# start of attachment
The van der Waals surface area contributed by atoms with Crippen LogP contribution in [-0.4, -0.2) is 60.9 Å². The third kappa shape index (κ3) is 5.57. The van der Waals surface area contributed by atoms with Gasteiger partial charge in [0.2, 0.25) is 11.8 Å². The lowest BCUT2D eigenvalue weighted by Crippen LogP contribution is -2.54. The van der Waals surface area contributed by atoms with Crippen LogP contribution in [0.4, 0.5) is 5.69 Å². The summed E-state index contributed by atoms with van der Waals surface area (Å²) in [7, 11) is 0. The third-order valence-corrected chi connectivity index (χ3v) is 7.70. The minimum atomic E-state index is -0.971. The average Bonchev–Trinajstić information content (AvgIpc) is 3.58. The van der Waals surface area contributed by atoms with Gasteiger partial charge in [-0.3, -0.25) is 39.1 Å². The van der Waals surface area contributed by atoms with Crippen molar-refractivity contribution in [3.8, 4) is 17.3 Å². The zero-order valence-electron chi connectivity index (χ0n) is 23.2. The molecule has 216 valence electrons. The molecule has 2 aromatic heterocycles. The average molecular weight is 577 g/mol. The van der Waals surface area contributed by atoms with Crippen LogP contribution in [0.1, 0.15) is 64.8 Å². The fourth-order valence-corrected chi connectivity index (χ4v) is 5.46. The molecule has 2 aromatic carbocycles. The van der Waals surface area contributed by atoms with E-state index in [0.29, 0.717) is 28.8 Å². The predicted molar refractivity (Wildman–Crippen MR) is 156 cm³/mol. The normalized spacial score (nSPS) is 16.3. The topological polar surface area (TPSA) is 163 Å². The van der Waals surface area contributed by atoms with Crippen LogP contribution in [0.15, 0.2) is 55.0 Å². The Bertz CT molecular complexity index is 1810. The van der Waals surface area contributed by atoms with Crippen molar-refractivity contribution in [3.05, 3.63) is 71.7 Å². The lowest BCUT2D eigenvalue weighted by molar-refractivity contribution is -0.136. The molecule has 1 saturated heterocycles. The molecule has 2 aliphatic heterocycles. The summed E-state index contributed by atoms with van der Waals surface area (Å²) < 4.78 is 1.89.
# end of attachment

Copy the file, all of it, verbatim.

The van der Waals surface area contributed by atoms with Crippen LogP contribution in [-0.4, -0.2) is 60.9 Å². The third kappa shape index (κ3) is 5.57. The van der Waals surface area contributed by atoms with Gasteiger partial charge in [0.2, 0.25) is 11.8 Å². The lowest BCUT2D eigenvalue weighted by Crippen LogP contribution is -2.54. The van der Waals surface area contributed by atoms with Crippen LogP contribution in [0.4, 0.5) is 5.69 Å². The summed E-state index contributed by atoms with van der Waals surface area (Å²) in [7, 11) is 0. The third-order valence-corrected chi connectivity index (χ3v) is 7.70. The minimum atomic E-state index is -0.971. The average Bonchev–Trinajstić information content (AvgIpc) is 3.58. The van der Waals surface area contributed by atoms with Gasteiger partial charge in [-0.3, -0.25) is 39.1 Å². The van der Waals surface area contributed by atoms with Crippen molar-refractivity contribution in [3.8, 4) is 17.3 Å². The zero-order valence-electron chi connectivity index (χ0n) is 23.2. The molecule has 216 valence electrons. The molecule has 2 aromatic heterocycles. The average molecular weight is 577 g/mol. The van der Waals surface area contributed by atoms with Crippen LogP contribution in [0.1, 0.15) is 64.8 Å². The fourth-order valence-corrected chi connectivity index (χ4v) is 5.46. The molecule has 2 aromatic carbocycles. The van der Waals surface area contributed by atoms with E-state index in [0.29, 0.717) is 28.8 Å². The predicted molar refractivity (Wildman–Crippen MR) is 156 cm³/mol. The normalized spacial score (nSPS) is 16.3. The topological polar surface area (TPSA) is 163 Å². The van der Waals surface area contributed by atoms with Crippen LogP contribution in [0.15, 0.2) is 55.0 Å². The Bertz CT molecular complexity index is 1810. The van der Waals surface area contributed by atoms with Crippen molar-refractivity contribution in [3.05, 3.63) is 71.7 Å². The lowest BCUT2D eigenvalue weighted by molar-refractivity contribution is -0.136. The molecule has 1 saturated heterocycles. The molecule has 2 aliphatic heterocycles. The summed E-state index contributed by atoms with van der Waals surface area (Å²) < 4.78 is 1.89.